• building support for politics that propose far-reaching change, among people who aren’t already on the left. The mainly electorally-oriented reformism of Quebec Solidaire has many flaws, and the party leadership’s response to anti-Muslim racism has been weak (fortunately, some QS members are challenging these weaknesses). But QS’s politics are more likely to attract some working-class people who might otherwise be swayed by right-wing arguments than the NDP’s tepid social-liberalism. The kind of politics that dominate in the NDP won’t win over people who’re completely fed up with the status quo and open to the right’s false promises.
  • vigorously challenging hard-right organizations like the People’s Party and ideologues like Jordan Peterson. They give racist, sexist, anti-trans and other reactionary ideas more legitimacy on a mass scale. This in turn feeds the far right. We need to expose what they really stand for and make the case to people repulsed by them that it’s a mistake to simply ignore them. When dealing with people tempted by the hard right, we should explain why many of the “problems” the hard right goes on about aren’t problems at all, and that their “solutions” to genuine problems like the shortage of well-paid secure jobs are false and harmful.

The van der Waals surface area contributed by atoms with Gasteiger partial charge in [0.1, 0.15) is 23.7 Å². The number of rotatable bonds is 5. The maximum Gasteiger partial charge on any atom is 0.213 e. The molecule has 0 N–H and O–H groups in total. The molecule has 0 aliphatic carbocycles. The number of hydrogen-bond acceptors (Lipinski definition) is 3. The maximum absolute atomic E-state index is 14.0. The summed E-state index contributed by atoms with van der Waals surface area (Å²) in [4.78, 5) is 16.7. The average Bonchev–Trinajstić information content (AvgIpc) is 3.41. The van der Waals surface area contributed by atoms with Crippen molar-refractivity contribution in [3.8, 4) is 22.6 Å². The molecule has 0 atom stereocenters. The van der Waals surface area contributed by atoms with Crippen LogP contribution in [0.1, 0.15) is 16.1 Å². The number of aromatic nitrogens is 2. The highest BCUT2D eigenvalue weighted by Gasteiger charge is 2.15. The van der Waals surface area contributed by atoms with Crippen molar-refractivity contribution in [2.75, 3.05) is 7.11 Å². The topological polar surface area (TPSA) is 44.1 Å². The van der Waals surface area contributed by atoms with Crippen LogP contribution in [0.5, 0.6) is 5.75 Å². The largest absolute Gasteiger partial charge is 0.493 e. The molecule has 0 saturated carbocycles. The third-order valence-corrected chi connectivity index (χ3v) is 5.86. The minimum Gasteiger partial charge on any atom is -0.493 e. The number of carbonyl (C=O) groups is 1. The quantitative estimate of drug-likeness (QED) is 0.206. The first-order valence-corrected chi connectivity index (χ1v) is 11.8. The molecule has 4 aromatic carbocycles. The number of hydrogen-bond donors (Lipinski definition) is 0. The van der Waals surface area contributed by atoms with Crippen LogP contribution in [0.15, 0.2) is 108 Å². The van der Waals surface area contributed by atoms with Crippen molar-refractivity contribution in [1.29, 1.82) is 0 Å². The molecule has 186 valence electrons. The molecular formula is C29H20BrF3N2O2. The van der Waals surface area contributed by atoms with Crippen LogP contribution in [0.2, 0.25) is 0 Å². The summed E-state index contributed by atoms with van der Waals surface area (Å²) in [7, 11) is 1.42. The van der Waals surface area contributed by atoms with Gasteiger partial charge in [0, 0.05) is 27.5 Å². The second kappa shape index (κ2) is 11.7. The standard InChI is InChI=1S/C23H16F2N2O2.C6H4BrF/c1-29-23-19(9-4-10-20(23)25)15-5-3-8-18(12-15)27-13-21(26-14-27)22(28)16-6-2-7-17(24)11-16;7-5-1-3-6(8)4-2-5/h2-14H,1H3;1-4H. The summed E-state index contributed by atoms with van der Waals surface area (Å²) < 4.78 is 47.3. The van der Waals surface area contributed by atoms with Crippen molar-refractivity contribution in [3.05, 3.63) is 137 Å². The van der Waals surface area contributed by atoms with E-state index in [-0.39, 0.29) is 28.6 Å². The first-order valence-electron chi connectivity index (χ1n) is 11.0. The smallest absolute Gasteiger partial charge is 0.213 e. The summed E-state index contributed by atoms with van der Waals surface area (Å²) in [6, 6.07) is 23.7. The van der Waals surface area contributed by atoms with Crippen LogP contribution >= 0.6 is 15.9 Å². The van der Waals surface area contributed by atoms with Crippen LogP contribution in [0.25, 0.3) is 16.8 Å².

• mobilizing to deny the far right platforms for their ideas and to prevent them from conducting public activity, using mass direct action (not calling for authorities to ban them)
  • defending anyone targeted by far-right intimidators

The leadership of the NDP and the people at the top of most unions and NGOs won’t do what needs to be done – anyone who doubts this should review the list above and assess what those officials have been up to. We need to do more of the kind of work that could help build a new left, and we need to do it better. There’s no formula here. What makes the most sense will depend on your politics and what’s going on in the area where you live (I’ve sketched proposals for the Prairies). But across the Canadian state the consequences of our weakness are getting worse.

David Camfield is a supporter of socialism from below whose book We Can Do Better: Ideas for Changing Society was published in 2017. His website is prairiered.ca.